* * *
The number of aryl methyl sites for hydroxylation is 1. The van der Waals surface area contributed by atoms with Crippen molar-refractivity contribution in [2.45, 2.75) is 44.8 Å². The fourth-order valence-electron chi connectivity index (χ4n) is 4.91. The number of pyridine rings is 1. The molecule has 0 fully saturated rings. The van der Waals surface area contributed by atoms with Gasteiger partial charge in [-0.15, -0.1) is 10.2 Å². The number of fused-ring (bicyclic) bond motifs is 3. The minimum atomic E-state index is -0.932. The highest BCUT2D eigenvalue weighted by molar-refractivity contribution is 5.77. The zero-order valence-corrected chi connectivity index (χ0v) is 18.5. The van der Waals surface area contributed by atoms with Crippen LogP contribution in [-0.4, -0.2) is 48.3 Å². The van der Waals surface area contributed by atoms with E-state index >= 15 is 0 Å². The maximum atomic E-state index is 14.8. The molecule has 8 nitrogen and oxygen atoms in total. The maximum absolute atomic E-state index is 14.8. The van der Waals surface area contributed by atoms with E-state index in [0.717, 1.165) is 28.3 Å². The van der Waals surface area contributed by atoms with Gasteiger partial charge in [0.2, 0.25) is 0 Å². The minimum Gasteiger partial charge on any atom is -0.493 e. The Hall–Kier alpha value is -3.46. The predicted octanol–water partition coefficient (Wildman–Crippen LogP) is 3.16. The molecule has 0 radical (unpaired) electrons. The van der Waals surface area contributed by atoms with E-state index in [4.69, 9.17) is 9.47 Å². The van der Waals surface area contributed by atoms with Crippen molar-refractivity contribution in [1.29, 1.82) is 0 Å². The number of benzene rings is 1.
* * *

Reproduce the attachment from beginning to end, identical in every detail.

The number of aryl methyl sites for hydroxylation is 1. The van der Waals surface area contributed by atoms with Crippen molar-refractivity contribution in [2.45, 2.75) is 44.8 Å². The fourth-order valence-electron chi connectivity index (χ4n) is 4.91. The number of pyridine rings is 1. The molecule has 0 fully saturated rings. The van der Waals surface area contributed by atoms with Gasteiger partial charge in [-0.15, -0.1) is 10.2 Å². The number of fused-ring (bicyclic) bond motifs is 3. The minimum atomic E-state index is -0.932. The highest BCUT2D eigenvalue weighted by molar-refractivity contribution is 5.77. The zero-order valence-corrected chi connectivity index (χ0v) is 18.5. The van der Waals surface area contributed by atoms with Crippen LogP contribution in [-0.4, -0.2) is 48.3 Å². The van der Waals surface area contributed by atoms with E-state index >= 15 is 0 Å². The maximum atomic E-state index is 14.8. The molecule has 8 nitrogen and oxygen atoms in total. The maximum absolute atomic E-state index is 14.8. The van der Waals surface area contributed by atoms with E-state index in [0.717, 1.165) is 28.3 Å². The van der Waals surface area contributed by atoms with Gasteiger partial charge in [0.2, 0.25) is 0 Å². The minimum Gasteiger partial charge on any atom is -0.493 e. The Hall–Kier alpha value is -3.46. The predicted octanol–water partition coefficient (Wildman–Crippen LogP) is 3.16. The molecule has 0 radical (unpaired) electrons. The van der Waals surface area contributed by atoms with E-state index in [4.69, 9.17) is 9.47 Å². The van der Waals surface area contributed by atoms with Crippen molar-refractivity contribution in [1.29, 1.82) is 0 Å². The number of benzene rings is 1.